After making their international debut at the Cambridge Folk Festival last summer, Darlingside have now played in England more times than anywhere else in the past year, including their hometown of Boston, Massachusetts. This summer’s tour included a quick stop at Glastonbury to play the Avalon stage, and a 1am performance for BBC 2’s televised coverage. It’s hard to say how much of an impact that performance had on ticket sales for tonight’s show at Islington’s Union Chapel, where the tour concludes, because you get the sense that a Darlingside fan will travel far and wide for a show. Tonight the pews are filled almost to the rafters, the venue nearly at capacity, resulting in the band’s biggest show to date.
In support is Nashville based solo singer-songwriter Caitlin Canty. Having met the Darlingside boys when they were all studying at Williams College in Boston, she explained that they’d essentially invited their big sister on tour with them. Opening with an a cappella version of ‘The Brightest Day’ she caused a rare hush to take hold of the room – no small feat for a relatively unknown support act at the very beginning of a show. Displaying the sweet response of constant surprise at the end of each song, she appeared genuinely astonished to find herself on a stage that had the capacity to be met by the applause of 800 people. “You don’t understand”, she tells us, “we’ve been playing shows in what are essentially public living rooms, and this feels so, so different”. And yet, with the quality of her craft – poetic, familial lyrics that make you nostalgic for a country you’ve never lived in, the attention to every detail of sound she coaxed from her guitar, and controlled vocals which on songs like ‘Idaho’ positively soared – it seems like she might have to start getting used to playing in such places.
You’d be hard pressed to find a more talented and endearing quartet than Darlingside. With an audience patter second to none, it’s not long before it feels like they’re old friends singing four-part harmonies about your own childhood back to you. ‘White Horses’ might well have started out life as an homage to cellist Harris Paseltiner’s hometown of Chicago, but it’s also about my hometown, and yours. Strings of mandolin, banjo, guitar, cello and bass swirl around the church with the occasional accompaniment from London based musician Tom Hyatt on keys.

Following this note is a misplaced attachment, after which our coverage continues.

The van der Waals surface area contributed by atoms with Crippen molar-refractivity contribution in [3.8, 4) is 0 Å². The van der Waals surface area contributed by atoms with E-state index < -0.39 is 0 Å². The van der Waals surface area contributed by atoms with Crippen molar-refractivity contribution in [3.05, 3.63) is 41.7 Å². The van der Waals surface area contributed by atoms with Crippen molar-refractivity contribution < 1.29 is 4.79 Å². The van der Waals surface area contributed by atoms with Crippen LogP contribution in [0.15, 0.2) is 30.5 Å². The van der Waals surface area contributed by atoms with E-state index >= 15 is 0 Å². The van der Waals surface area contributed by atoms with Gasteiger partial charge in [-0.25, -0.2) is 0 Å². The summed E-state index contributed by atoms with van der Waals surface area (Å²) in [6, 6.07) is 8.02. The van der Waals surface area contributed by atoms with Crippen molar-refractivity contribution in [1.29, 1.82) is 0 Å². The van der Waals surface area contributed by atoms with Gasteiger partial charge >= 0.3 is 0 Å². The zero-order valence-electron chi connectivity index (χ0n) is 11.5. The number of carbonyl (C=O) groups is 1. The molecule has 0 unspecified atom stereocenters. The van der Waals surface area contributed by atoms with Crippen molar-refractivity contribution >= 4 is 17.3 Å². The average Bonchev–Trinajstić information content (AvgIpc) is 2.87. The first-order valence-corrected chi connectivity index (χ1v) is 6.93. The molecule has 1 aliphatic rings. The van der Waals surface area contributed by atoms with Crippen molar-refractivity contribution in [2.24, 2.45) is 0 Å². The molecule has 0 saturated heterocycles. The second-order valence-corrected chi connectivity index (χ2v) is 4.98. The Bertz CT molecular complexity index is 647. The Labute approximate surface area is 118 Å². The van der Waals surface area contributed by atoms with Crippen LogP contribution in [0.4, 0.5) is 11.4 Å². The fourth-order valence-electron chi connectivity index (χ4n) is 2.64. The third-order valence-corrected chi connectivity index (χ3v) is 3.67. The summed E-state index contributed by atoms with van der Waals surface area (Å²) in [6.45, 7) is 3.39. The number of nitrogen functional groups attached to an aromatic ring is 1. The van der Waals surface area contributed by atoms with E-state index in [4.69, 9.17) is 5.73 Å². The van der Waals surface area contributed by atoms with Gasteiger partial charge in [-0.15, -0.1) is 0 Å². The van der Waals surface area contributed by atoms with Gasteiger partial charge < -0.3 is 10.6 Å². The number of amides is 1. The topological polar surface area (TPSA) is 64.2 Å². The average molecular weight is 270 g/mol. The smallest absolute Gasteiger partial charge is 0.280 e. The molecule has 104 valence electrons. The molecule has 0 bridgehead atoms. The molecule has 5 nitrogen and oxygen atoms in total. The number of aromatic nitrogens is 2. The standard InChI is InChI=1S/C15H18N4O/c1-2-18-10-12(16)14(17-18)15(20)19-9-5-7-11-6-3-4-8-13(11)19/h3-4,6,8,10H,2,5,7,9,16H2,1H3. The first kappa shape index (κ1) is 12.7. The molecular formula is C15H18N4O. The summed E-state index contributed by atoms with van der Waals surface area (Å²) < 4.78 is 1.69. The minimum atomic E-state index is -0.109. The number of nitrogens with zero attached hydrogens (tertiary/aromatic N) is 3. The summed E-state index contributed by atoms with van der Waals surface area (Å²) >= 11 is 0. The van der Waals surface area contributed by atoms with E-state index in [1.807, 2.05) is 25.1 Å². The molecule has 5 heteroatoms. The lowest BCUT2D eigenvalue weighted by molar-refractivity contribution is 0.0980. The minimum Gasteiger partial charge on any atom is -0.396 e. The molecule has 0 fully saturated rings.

Auyon Mukharji keeps to form and introduces each member of the band with dryly delivered facts about their connections to the various cheeses he’s recently learned about. Did you know there are (at least) three different types of Lancashire cheese? Me neither. This is funnier than it might seem in writing. Throughout the set, band-members chip in with stories which seem to come out of nowhere but whose timing brings the audience together in laughter. Their rare combination of comic timing and musical excellence is perhaps best demonstrated in the energetic ‘Harrison Ford’, which comes into its own in the live performance. Canty rejoins the stage to sing a cover of Tom Petty’s ‘Wildflowers’, also performed at Paseltiner’s own wedding. There’s the distinct sense of us the audience being wrapped into the family of the band and their friends. A shining rendition of ‘My Gal My Guy’ closes the set, but only briefly, as the audience stands to its feet and cheers until the band returns to the stage, accompanied again by Canty and Hyatt. ‘Sweet n Low’ is the final song of the evening, an ode to love and the all-permeating loss of it. ‘No shelter from the coming storm will ever feel like home’ they sing toward the end of the song, and yet, this evening has, just for a moment, been a shelter pretty close to feeling like home.
Words: Angeline Liles